"For the 52-week period ending Sept. 26, 2004, clamshell packages were used for nearly 92 percent of the strawberries sold at retail," up nearly 2.5 percentage points from a year ago, says Christian. Sales of one-pound and two-pound packs increased the most, while volume in pints and other random-weight packaging declined.
Dole's banana model
Dole Food Co. is another major supplier with year-round availability in its sights. In late October the company fortified its berry portfolio through the acquisition of Coastal Berry Co., a leading producer of fresh strawberries and bushberries (raspberries and blackberries). The acquisition, which merged both existing berry programs into one to create Dole Berry Co., is anticipated to thrust the new entity into the third slot among California's largest fresh strawberry producers.
Vince Lopes, v.p. of berry sales and marketing, says the berry category, primarily strawberries, "is very strong and gaining momentum. We're moving toward the 'banana model' with product in the stores 52 weeks per year, and we are starting to see regular purchase activity in addition to some multiple per-week purchases by consumers, especially during peak season," which, for California strawberries, runs from March through October.
The shipper has documented the positive impact that sales price points can have on movement. Pointing to research that finds "a significant [consumer] preference is to do their shopping where strawberries are on ad," Lopes says, "We can sell almost twice as many pints of strawberries at $1.99 than $2.49. This gets the shopper in the store, where they now also have an opportunity to fill the basket with other items."
Due to the overall halo effect of strawberries, observes Lopes, it "often makes pricing very competitive for the consumer, in that major retailers will often sacrifice very low margins or even consider loss leader activity, where they lose money on berries as a single line item, just to draw traffic."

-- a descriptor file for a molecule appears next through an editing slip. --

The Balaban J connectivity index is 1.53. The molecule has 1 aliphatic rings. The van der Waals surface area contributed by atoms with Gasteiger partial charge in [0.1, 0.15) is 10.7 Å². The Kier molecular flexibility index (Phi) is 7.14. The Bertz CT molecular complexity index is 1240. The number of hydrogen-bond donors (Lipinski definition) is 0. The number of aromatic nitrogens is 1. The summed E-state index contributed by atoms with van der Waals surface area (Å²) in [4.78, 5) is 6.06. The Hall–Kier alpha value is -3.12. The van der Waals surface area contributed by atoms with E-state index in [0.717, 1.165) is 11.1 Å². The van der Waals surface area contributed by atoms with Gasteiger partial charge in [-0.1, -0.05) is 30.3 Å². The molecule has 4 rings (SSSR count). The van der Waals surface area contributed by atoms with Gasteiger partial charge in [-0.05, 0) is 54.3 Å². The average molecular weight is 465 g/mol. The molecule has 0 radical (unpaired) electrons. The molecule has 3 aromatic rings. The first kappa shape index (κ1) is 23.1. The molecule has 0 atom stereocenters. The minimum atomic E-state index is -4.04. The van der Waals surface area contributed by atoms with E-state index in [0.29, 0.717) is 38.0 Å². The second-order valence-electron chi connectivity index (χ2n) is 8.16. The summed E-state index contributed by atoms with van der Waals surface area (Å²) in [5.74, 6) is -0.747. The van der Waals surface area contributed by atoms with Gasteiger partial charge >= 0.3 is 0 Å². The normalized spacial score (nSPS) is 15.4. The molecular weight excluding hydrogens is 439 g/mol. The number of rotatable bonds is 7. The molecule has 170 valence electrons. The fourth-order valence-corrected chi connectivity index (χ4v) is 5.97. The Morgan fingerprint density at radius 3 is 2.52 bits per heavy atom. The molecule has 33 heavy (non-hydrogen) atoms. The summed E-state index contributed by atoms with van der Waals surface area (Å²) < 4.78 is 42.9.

Displays bearing multiple SKUs also have an additional impact, but for several retailers, merchandising multiple package sizes remains an untapped opportunity, says Lopes.
Well-Pict's Crowley, on the other hand, favors everyday retail programs over the spiked demand and movement of ad-driven promotions. "It's not like our crops go away the week after the ad period, but the volume certainly does. And while we will never get away from the wonderful Valentine's Day, Mother's Day, and Easter promotional periods, eliminating those shadows afterward is what's been difficult to reconcile."
In other strawberry activity, sales of organic berries are holding steady, suppliers say, although demand is expected to increase in coming years. As such, many growers, including Driscoll's and Pacific Gold Farms, are building up their organic berry offerings. Pacific Gold, which began growing organic strawberries in 1999, says that since then, organic acreage has steadily increased. The company now represents over 15 percent of the Golden State's organic strawberry acreage.
And California Giant, the Watsonville-based berry shipper that successfully launched the first-ever strawberry beverage last year, has seen strong results from its patented Just Strawberries juice made from fresh strawberries and merchandised in the fresh produce department. The drink combines great taste with no preservatives and offers a 30-day shelf life.
On the blue end of the spectrum, blueberries are one of the strongest success stories in nutrition marketing. Recently published research has concluded that specific compounds in wild blueberries (proanthocyanidins, or condensed tannins) might not only be effective inhibitors of cancer, but also help prevent urinary tract infections.
According to Susan Davis, nutrition adviser to the Bar Harbor, Maine-based Wild Blueberry Association of North America, such findings build on the growing body of evidence that the more colorful the fruits and vegetables, the better. Davis expects that, over time, "ongoing wild-blueberry research will lead to more exciting discoveries about the power of antioxidant-rich fruits and vegetables."
Golden raspberries, for example, comprise a small but up-and-coming segment. The delicate, attractive berries are gaining popularity, particularly in upscale restaurants, where they're mixed with red raspberries in desserts and salads.
Berries are also getting a boost through their use in nutraceutical products. Says Jan Schroeder, marketing director for the Corvallis-based Oregon Raspberry and Blackberry and Oregon Strawberry commissions, "The nutraceutical market has been the single biggest thing that's affected sales" of that state's strawberry crop.
"It's been a great year for berries all the way around," continues Schroeder, "with more and more consumers buying all kinds of berries for their antioxidant and health properties."
Berries have been good for cereal makers and consumers, as well, adds Schroeder, pointing to highly successful dried-berry line extensions that have expanded some of Kellogg's and General Mills' most popular cereal franchises.